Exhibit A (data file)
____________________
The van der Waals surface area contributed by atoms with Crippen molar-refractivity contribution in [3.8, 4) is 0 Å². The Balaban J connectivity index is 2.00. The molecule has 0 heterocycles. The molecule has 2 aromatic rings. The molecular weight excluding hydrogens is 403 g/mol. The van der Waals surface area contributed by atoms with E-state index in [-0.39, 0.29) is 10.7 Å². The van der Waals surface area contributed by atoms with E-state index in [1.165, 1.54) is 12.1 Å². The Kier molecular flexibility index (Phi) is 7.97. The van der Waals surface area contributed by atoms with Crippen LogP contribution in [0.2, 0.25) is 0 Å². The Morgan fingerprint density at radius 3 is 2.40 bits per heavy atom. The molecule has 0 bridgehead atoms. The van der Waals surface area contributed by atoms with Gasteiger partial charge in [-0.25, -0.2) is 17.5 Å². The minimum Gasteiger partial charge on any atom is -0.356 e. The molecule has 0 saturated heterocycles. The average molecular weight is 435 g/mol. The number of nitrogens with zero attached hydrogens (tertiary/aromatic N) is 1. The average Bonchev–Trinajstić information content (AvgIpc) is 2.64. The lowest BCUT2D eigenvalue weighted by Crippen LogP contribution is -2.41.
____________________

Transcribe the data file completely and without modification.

The van der Waals surface area contributed by atoms with Crippen molar-refractivity contribution in [3.8, 4) is 0 Å². The Balaban J connectivity index is 2.00. The molecule has 0 heterocycles. The molecule has 2 aromatic rings. The molecular weight excluding hydrogens is 403 g/mol. The van der Waals surface area contributed by atoms with E-state index in [-0.39, 0.29) is 10.7 Å². The van der Waals surface area contributed by atoms with E-state index in [1.165, 1.54) is 12.1 Å². The Kier molecular flexibility index (Phi) is 7.97. The van der Waals surface area contributed by atoms with Crippen LogP contribution in [0.2, 0.25) is 0 Å². The Morgan fingerprint density at radius 3 is 2.40 bits per heavy atom. The molecule has 0 bridgehead atoms. The van der Waals surface area contributed by atoms with Gasteiger partial charge in [-0.25, -0.2) is 17.5 Å². The minimum Gasteiger partial charge on any atom is -0.356 e. The molecule has 0 saturated heterocycles. The average molecular weight is 435 g/mol. The number of nitrogens with zero attached hydrogens (tertiary/aromatic N) is 1. The average Bonchev–Trinajstić information content (AvgIpc) is 2.64. The lowest BCUT2D eigenvalue weighted by Crippen LogP contribution is -2.41.